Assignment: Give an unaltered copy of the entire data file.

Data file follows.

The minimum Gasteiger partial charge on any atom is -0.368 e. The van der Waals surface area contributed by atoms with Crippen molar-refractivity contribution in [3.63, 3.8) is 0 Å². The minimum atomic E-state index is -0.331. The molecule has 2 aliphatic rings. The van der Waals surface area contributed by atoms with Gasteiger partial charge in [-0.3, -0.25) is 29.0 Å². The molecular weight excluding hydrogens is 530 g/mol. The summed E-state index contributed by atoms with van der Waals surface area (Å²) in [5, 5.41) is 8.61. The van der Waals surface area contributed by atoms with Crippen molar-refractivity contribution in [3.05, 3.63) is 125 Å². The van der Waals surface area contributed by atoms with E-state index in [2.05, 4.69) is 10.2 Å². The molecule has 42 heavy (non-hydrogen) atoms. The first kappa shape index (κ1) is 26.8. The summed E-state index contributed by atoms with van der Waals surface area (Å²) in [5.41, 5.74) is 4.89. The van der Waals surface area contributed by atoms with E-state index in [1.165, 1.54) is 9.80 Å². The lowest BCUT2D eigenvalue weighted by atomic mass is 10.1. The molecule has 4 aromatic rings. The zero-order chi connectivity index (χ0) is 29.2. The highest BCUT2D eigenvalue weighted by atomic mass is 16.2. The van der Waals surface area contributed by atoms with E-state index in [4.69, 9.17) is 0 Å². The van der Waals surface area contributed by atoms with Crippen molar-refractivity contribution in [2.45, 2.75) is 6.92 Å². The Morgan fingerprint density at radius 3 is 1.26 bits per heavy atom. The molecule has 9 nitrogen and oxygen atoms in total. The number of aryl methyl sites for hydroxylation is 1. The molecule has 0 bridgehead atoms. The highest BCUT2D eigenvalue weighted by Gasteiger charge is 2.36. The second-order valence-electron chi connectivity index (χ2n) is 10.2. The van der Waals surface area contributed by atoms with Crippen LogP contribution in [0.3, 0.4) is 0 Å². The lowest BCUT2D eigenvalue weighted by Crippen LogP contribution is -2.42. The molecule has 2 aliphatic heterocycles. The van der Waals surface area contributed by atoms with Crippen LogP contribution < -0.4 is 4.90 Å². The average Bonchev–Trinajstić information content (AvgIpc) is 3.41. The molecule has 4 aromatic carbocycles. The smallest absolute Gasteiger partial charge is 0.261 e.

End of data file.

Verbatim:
The minimum Gasteiger partial charge on any atom is -0.368 e. The van der Waals surface area contributed by atoms with Crippen molar-refractivity contribution in [3.63, 3.8) is 0 Å². The minimum atomic E-state index is -0.331. The molecule has 2 aliphatic rings. The van der Waals surface area contributed by atoms with Gasteiger partial charge in [-0.3, -0.25) is 29.0 Å². The molecular weight excluding hydrogens is 530 g/mol. The summed E-state index contributed by atoms with van der Waals surface area (Å²) in [5, 5.41) is 8.61. The van der Waals surface area contributed by atoms with Crippen molar-refractivity contribution in [3.05, 3.63) is 125 Å². The van der Waals surface area contributed by atoms with E-state index in [2.05, 4.69) is 10.2 Å². The molecule has 42 heavy (non-hydrogen) atoms. The first kappa shape index (κ1) is 26.8. The summed E-state index contributed by atoms with van der Waals surface area (Å²) in [5.41, 5.74) is 4.89. The van der Waals surface area contributed by atoms with E-state index in [1.165, 1.54) is 9.80 Å². The lowest BCUT2D eigenvalue weighted by atomic mass is 10.1. The molecule has 4 aromatic rings. The zero-order chi connectivity index (χ0) is 29.2. The highest BCUT2D eigenvalue weighted by atomic mass is 16.2. The van der Waals surface area contributed by atoms with E-state index in [4.69, 9.17) is 0 Å². The van der Waals surface area contributed by atoms with Crippen molar-refractivity contribution in [2.45, 2.75) is 6.92 Å². The Morgan fingerprint density at radius 3 is 1.26 bits per heavy atom. The molecule has 9 nitrogen and oxygen atoms in total. The number of aryl methyl sites for hydroxylation is 1. The molecule has 0 bridgehead atoms. The highest BCUT2D eigenvalue weighted by Gasteiger charge is 2.36. The second-order valence-electron chi connectivity index (χ2n) is 10.2. The van der Waals surface area contributed by atoms with Crippen LogP contribution in [0.3, 0.4) is 0 Å². The lowest BCUT2D eigenvalue weighted by Crippen LogP contribution is -2.42. The molecule has 2 aliphatic heterocycles. The van der Waals surface area contributed by atoms with Crippen LogP contribution < -0.4 is 4.90 Å². The average Bonchev–Trinajstić information content (AvgIpc) is 3.41. The molecule has 4 aromatic carbocycles. The smallest absolute Gasteiger partial charge is 0.261 e.